Trigger warning: racism, misogyny, cissexism, spiritual abuse/cults.
So Mark Driscoll’s Mars Hill Church made a documentary… about themselves. Specifically, about the history of the church and how it came to be where it is today. The full documentary is online: God’s Work, Our Witness. Quite the title.
I watched the documentary over the weekend and tweeted my reactions while watching it. You can read the round-up of my live-tweeting on Storify. I can’t embed or post the full text of my reactions to the documentary here; it’s pretty long. But I can sum up a few things that struck me after watching it.
Predictably, much of it consists either of Mark Driscoll talking about himself, or other leaders from Mars Hill talking about Mark Driscoll. Also predictably, there’s a lot of talk about manliness, sex, and money, from the typically boorish and self-obsessed “Pastor Mark” perspective. Let’s break it down.
Gender: The documentary is slightly over an hour long. In that time, only two women appear on screen without their husbands, one of whom is Grace Driscoll. The other women who are featured barely speak in comparison to their husbands. They seem to mostly be there to look supportive, smile, and hold their husbands’ hands. So it doesn’t really come as a surprise when one of the pastors’ wives, recalling the challenges the church staff faced during a period of sudden growth, says the following (emphasis mine):
It was just really intense, really busy…it was trying to [pauses, looks at her husband], the guys were just trying to keep up with what God was doing. And so I think all of us wives were just holding on for the ride. With our kids in tow. [looks at her husband, smiles].
Well. Sigh. The church belongs to the men, you see. The women and children are just along for the ride.
Then there are the lovely bits where he talks about how he decided to start doing a church-wide men’s meeting because he simply didn’t have the time to yell at all the men individually, poor thing, so he just had to gather all the men in one place so he could yell at them at the same time!
This is real innovative leadership, y’all. You should take notes.
Naturally what one does when one has a captive audience of men is to tell them to “sit down and shut up until I’m ready to yell at you,” and then in fact proceed to yell at them for 2-3 hours about about “all of [their] perversion… laziness…lack of drive and ambition…ungodly living.” Oooh, also, hand them stones with Bible verses written on them, with instructions that the men hang on to them “until they get [their] own stones.”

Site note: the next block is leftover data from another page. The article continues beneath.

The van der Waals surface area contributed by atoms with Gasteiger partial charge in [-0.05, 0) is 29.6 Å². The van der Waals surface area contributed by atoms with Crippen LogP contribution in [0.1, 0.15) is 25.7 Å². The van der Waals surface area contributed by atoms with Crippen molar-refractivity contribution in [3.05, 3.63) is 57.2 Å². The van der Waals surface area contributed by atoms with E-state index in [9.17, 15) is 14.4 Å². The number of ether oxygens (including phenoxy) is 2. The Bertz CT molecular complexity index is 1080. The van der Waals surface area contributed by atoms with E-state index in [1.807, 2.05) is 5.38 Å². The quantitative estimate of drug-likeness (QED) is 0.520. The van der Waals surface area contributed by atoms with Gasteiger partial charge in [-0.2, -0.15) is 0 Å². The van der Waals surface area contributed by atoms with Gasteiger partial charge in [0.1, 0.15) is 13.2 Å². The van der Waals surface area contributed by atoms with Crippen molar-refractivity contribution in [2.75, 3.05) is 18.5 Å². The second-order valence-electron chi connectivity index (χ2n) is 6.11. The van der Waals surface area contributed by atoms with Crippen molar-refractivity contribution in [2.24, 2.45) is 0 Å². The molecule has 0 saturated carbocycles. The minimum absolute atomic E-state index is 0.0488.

Like I said: real cutting edge stuff. What a memorable and classy way to “lead” men!
Not only is Driscoll communicating to the men he leads that they are “inadequate” men (they have no stones), he’s communicating to them that he is in a different, higher position than they are. Not only does he have “stones,” he’s in a position to judge their lack of “stones.” This is all part of Driscoll’s whole shtick, which is not only about putting women in their place, but actually about putting everyone, including and perhaps especially other men in their place – namely, beneath him. Eeeeveryone is inferior to him. No man is as manly as he.
And this manipulative, toxic behavior is part of a long-established pattern. From the discussion of the documentary the Stuff Christian Culture Likes FB page, we learn that in the earlier days of Mars Hill, the church had a message board on which Driscoll had two accounts: one that was known to other church members as be his account, and another, “anonymous” sock puppet named “William Wallace II” (oh, the evangelical male obsession with Braveheart. A post topic of its own). Driscoll used this fake account to rant about how the U.S. is a “pussified nation” and to angrily challenge other men in the church to “man up.”
Let’s be real about what Driscoll is passing off as “leading men” here. Questioning someone’s gender is an attack on their identity and very personhood – I’m not talking about intent, but content and effect. Driscoll goes way beyond that. He deliberately tries to undermine people’s security and confidence in their gender identity. He deliberately tries to induce a feeling in men – and people of all genders – that their gender is actually or potentially not “real.” That? Is abuse. Period. It’s a deliberate attempt to degrade people and make them *feel* the degradation, make them feel ashamed, and it’s not leadership. It’s abuse.
It’s also cissexist as hell – i.e., treating people whose bodies, appearance, or behavior don’t conform to arbitrary norms of the gender they are, or are assumed to be, as lesser than people who do conform to gender expectations. It’s bigoted behavior that literally kills people. That is the “bold” leadership Mark Driscoll is selling.
Race: There are also precisely ZERO visible people of color in the entire documentary (I say visible because some of the people in the documentary may have nonwhite ancestry that’s not immediately obvious). This is a documentary about a twelve thousand member church, in a huge city, with one of the biggest Asian-American populations in the country. And there appear to be no black people in it. Nor any Asians or Asian Americans. Nor any Latin@s. Zero.